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Saddling Up For Longevity

Diane Weaver Dunne

October 19, 2009

When George Washington was president, Smith-Worthington Saddlery Co. in Hartford was busy making horse saddles in Hartford.

Today, 42 presidents later, the company is still up and running, making about 250 customized and custom-fit saddles each year.

In business for 215 years, the company was founded by Normand Smith, who passed it down to family members. They sold it in 1928 to an employee, John Roberts. In 1954, Roberts sold it to another employee, Clinton Hanks, whose son, Curtis Hanks and his wife, now run the operation.

A lot has changed over the years, particularly when cars replaced horses as the common mode for transportation. Despite that major technological change, saddles are still Smith-Worthington’s business.

So is the hand-crafted aspect that gives Smith-Worthington its signature in the saddle industry.

“We’re the only ones in the world that makes [saddles] like this, to our knowledge,” said Curtis Hanks.

It takes about a week to make a custom saddle, he said.

Prices range between $1,200 and $4,600.

Measurements from both the horse and rider are incorporated in the production of the saddle.

The saddles are still made much same way that Normand Smith made them when he launched his company in 1794, said Curtis Hanks.

“If Norman Smith came back to life, he’d be very satisfied with how we make saddles. Not much has changed,” said Hanks, who added that there are no plastics in a Smith-Worthington saddle.

Although many enterprises go out of business when either technology or cultural trends dramatically reduce the demand for their products, Smith-Worthington stayed in the game over the last two centuries by making a number of creative adaptations, explained Ruth Hanks.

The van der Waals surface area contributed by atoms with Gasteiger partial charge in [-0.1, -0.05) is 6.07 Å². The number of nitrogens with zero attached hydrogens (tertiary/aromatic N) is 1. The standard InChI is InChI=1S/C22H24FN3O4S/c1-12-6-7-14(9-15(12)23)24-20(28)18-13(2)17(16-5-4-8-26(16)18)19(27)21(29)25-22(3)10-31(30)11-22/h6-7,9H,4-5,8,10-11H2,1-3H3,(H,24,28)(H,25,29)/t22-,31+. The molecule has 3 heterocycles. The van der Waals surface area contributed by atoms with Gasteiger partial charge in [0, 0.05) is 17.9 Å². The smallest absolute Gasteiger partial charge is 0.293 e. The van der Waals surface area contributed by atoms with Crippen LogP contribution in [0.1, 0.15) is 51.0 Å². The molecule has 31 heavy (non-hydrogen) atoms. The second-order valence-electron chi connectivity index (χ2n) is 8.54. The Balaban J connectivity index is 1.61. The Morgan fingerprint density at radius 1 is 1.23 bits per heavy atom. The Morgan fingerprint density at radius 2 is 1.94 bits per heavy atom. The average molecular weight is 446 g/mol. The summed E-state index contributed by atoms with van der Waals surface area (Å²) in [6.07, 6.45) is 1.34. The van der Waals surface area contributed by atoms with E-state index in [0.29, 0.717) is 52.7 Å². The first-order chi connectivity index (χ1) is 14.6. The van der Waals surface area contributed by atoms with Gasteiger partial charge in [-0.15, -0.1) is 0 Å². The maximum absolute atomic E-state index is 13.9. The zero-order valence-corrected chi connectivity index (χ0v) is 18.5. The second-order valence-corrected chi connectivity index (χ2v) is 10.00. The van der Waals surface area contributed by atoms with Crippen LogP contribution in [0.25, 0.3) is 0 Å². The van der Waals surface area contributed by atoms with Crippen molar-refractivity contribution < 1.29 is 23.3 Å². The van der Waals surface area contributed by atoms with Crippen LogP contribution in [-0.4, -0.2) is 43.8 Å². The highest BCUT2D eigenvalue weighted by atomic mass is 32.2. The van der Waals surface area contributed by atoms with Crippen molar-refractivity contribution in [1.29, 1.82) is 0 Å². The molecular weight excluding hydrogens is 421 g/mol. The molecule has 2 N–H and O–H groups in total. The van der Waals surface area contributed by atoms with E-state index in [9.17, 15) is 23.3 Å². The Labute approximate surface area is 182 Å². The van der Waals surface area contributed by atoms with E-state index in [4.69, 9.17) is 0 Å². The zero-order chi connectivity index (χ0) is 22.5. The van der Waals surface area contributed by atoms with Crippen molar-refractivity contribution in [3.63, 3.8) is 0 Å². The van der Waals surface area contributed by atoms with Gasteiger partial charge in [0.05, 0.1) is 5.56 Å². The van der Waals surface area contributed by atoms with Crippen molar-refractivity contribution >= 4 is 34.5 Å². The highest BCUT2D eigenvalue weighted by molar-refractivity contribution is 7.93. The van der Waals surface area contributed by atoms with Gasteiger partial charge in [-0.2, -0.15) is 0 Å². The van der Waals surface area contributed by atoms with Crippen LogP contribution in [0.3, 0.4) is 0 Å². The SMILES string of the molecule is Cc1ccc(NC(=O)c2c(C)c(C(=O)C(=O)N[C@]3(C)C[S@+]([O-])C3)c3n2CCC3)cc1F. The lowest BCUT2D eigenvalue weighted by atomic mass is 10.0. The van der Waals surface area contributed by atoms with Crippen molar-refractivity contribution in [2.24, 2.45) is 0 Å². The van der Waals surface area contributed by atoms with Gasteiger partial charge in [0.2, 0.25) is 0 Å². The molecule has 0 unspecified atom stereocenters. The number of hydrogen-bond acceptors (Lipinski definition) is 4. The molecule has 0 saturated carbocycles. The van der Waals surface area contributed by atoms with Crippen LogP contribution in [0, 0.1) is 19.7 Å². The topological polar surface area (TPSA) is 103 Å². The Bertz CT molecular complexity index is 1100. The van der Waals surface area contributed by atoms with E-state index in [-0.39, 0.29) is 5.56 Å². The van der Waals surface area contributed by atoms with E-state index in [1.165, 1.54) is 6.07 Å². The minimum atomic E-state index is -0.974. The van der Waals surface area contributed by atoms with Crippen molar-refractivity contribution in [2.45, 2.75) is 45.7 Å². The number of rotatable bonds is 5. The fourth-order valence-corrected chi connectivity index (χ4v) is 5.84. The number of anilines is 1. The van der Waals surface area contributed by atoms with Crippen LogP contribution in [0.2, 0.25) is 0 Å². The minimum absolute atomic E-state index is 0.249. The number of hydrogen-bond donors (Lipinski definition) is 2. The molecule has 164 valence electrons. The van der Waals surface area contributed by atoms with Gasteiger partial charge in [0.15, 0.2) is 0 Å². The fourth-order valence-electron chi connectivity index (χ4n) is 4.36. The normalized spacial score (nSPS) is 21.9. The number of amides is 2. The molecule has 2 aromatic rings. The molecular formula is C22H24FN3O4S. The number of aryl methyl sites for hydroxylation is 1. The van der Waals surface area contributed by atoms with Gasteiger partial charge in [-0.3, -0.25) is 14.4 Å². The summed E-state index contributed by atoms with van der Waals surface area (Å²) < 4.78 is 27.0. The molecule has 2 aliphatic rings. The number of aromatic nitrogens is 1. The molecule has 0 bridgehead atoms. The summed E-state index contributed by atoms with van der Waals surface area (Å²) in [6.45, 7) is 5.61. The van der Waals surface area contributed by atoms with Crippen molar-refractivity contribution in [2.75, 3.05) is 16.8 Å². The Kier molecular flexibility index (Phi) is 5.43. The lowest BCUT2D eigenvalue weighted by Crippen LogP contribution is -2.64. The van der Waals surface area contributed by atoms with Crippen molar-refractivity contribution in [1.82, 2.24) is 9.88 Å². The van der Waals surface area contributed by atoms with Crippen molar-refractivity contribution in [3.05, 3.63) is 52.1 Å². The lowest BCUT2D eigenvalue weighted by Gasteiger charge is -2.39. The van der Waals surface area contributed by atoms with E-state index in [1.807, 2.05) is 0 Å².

Horse blankets were redesigned and sold as car warmers, a needed accessory when the early automobile engines needed to be kept warm during the cold New England winters, she explained. Smith-Worthington hung in there by making car accessories and horse saddles for police and military horse patrols.

During the depression, despite the growing popularity of automobiles, Smith-Worthington employed hundreds of people at its plant in Hartford. Today, it employs four; it outsources production of the saddle’s steel reinforced wood trees in England and Argentina due to high American labor costs, but all customization is done at its Homestead Avenue facility. Curtis Hanks points out that all aspects of its outsourced production replicates its traditional saddle-making process.

Smith-Worthington has expanded its reach, counting more than 400 dealers in the United States and overseas. It provides a traveling library of 100 demonstration saddles to give prospective customers an opportunity to try out various styles.

The Hanks are also launching an online sales operation.

Staying in business has also required Smith-Worthington to drop some product lines and focus only on their best-selling items. It dropped its line of Western-style saddles because it could no longer remain competitive with the lower prices offered by some foreign saddle producers.

It now focuses on the style that its founder, Normand Smith, first made; English-style saddles that are hand-stuffed with virgin wool flock, hand-woven pure linen webbing that has been fire-stretched three times, and pigskin seats.

Although Smith-Worthington has expanded its market reach and utilized outsourcing as a way to lower labor costs, its longevity is credited to its faithfulness to a hand-made process developed two centuries ago.

Reprinted with permission of the Hartford Business Journal. To view other stories on this topic, search the Hartford Business Journal Archives at http://www.hartfordbusiness.com/archives.php.
| Last update: September 25, 2012 |
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